I was prompted an Essay for my Religion Class and I went a bit off topic, but I came up with a bunch of questions and I’d really like to hear your all’s responses to the issues. I have a lot to write about and as soon as I catch a break I will! (I’ve been SUPER busy!)
Nature verses Nurture is one of the oldest debates in psychology. The question is, does a person’s personality develop through learned traits, or are those traits inborn? If a person achieves success, did they do so because they were genetically programmed and predispositioned to be successful? Or are they successful because their parents instilled a sense of hard work in them when they were young?
The Nature verses Nurture debate has raised many issues over the years. We see a lot of this debate happening in a courtroom. For Example, If a man molests a child, we come down on that person with the full force of the law. BUT, as soon as that person claims they were molested as a child themselves, we all take a step back. Did he molest this child because he didn’t know any better? Or did he know it was wrong all along?
Paul’s argument in Romans makes it hard to say that Nurture is more important that Nature. Paul says in Roman’s 1, verse 20: “There are things about Him that people cannot see- His eternal Power and all the Things that make Him God. But since the beginning of the world those things have been easy to understand by what God has made. So people have no excuse for the bad things they do.” (NCV)
According to Paul, everyone has been exposed to the Lord in some way, and they have no excuse for sin. But I must ask: If we are all exposed to God, do we all have an inborn sense of what’s right and wrong? As Christians, we say that the Holy Spirit enters us when we’re “saved” and that’s how we know how to make Godly decisions. But if we don’t receive that Spirit until we accept Christ, do we really know what’s right and what’s wrong?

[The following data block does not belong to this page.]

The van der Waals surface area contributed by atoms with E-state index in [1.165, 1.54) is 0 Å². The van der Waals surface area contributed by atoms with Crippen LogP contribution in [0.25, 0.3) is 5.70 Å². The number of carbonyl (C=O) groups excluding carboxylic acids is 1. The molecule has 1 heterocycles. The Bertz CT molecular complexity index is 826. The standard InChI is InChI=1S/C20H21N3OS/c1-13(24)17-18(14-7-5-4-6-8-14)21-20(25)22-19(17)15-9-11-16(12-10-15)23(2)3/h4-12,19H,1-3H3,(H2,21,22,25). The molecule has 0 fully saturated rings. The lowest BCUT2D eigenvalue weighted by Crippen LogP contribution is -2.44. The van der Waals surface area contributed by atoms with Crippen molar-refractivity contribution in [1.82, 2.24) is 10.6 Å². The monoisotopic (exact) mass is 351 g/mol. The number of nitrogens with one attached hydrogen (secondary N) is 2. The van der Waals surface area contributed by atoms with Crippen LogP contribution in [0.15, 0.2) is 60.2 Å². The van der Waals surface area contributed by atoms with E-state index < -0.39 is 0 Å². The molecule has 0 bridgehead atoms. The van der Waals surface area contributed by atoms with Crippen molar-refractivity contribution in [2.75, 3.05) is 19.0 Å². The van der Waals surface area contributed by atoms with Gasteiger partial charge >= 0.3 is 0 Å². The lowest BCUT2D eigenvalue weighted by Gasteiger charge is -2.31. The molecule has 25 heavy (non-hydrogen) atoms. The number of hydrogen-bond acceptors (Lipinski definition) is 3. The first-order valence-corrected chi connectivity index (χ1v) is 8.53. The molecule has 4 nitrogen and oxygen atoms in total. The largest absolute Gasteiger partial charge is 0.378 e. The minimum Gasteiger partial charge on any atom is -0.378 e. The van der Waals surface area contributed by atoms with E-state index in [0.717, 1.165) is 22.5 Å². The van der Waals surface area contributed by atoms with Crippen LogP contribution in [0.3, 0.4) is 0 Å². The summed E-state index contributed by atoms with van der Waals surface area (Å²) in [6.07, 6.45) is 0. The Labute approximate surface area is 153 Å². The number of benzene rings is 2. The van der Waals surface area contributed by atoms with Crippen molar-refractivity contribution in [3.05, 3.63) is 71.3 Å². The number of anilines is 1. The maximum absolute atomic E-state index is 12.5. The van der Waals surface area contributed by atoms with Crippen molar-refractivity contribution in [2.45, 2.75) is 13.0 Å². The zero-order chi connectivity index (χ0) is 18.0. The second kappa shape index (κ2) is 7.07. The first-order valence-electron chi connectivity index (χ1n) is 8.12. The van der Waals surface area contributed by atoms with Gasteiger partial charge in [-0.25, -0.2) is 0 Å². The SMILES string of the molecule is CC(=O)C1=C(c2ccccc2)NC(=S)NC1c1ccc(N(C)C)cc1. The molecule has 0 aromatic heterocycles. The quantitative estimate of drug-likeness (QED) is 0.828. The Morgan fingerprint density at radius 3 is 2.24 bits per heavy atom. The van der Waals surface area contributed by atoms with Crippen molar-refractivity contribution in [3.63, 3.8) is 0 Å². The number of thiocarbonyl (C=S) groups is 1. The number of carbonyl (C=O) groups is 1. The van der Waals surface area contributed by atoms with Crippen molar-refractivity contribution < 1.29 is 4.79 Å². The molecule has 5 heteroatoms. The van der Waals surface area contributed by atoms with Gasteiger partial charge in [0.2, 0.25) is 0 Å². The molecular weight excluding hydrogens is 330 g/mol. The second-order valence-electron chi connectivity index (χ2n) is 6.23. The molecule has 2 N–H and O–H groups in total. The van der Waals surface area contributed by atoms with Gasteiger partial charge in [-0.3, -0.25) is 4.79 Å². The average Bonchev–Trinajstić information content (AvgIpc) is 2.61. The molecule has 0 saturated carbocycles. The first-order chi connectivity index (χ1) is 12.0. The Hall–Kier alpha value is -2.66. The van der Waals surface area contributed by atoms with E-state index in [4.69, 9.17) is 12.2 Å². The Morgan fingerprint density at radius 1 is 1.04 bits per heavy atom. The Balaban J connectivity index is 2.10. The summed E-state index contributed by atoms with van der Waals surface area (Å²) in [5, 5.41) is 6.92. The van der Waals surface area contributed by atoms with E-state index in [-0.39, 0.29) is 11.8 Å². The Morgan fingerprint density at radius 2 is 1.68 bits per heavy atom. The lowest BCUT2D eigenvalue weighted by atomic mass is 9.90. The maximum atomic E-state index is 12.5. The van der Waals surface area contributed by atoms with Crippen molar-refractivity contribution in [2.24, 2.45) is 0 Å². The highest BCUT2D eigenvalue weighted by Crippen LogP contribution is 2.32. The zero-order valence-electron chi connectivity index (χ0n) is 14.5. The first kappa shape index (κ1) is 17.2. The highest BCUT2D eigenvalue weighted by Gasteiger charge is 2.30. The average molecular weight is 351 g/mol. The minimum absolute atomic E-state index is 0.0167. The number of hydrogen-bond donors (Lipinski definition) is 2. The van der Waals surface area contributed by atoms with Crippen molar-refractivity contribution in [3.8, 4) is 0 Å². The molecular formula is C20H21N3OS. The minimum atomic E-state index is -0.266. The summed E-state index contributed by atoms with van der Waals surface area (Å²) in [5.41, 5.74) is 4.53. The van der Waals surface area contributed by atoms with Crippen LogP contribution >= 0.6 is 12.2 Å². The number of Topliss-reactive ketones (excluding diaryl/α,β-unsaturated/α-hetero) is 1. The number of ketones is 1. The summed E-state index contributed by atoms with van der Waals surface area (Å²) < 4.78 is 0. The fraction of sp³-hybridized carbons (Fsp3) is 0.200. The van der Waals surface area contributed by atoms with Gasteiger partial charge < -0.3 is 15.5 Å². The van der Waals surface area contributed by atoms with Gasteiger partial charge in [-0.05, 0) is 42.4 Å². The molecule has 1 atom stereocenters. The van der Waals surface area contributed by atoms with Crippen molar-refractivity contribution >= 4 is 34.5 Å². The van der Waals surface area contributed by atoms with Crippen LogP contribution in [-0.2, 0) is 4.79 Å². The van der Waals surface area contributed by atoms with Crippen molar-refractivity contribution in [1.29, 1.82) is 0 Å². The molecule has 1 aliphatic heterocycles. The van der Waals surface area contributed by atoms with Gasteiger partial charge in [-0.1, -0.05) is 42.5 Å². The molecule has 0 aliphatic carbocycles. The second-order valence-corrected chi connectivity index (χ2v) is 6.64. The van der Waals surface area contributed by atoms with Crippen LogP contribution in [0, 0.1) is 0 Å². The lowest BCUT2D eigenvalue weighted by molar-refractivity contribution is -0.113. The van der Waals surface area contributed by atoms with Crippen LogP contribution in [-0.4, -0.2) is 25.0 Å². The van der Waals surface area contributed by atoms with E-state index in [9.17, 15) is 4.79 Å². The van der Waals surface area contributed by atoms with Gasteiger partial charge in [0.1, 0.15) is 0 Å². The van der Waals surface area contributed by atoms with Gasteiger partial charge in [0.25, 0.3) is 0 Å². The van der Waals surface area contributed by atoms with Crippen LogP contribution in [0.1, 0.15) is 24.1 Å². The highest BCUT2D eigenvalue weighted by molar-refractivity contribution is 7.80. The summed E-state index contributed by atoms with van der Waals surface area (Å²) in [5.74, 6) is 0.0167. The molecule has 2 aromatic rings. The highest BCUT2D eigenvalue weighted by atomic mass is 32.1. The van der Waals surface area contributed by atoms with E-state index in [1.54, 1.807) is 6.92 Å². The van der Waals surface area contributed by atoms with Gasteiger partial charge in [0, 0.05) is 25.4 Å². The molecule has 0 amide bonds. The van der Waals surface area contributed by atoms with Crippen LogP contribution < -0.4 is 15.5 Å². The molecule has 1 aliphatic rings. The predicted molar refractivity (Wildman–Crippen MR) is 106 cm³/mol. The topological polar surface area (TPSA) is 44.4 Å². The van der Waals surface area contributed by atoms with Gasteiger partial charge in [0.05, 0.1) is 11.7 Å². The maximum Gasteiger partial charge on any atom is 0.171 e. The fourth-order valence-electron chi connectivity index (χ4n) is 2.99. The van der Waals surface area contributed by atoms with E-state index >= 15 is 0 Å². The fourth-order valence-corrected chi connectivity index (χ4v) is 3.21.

If we go by Paul’s letter to the Romans, then nurture has no chance in the debate. By Paul’s letter, we’re all exposed to God, therefore we all know what’s really right and wrong.
Another question that is raised when we read Romans is what happens to the people in the third world countries who have never been told of Christ? If someone never hears about Christs death, do they still go to hell? And if they do, how is it just if they do not know what’s right and wrong? According to Paul, everyone, including those in third world countries and on “desert islands” know who God is because God is visible everywhere. But Even the most devout Christians don’t agree or practice everything that’s in the bible because the nurture we gain our society keeps us from believing it. And we have trouble believing that everyone knows who God is and everyone is responsible because it raises questions like what happens to a child who is killed in a car accident, Or the aborted fetus that never lived on this earth?
Personally, I believe that nature and nurture aren’t two concepts to be looked as separately, but rather as a whole, and I know that my religion has a direct effect on what I believe about this debate. Paul would definitely say that Nature wins while I, influenced by my upbringing and society, would say that nurture and nature are the same thing. But then, there’s the irony: my nurturing influences my decision, nature didn’t.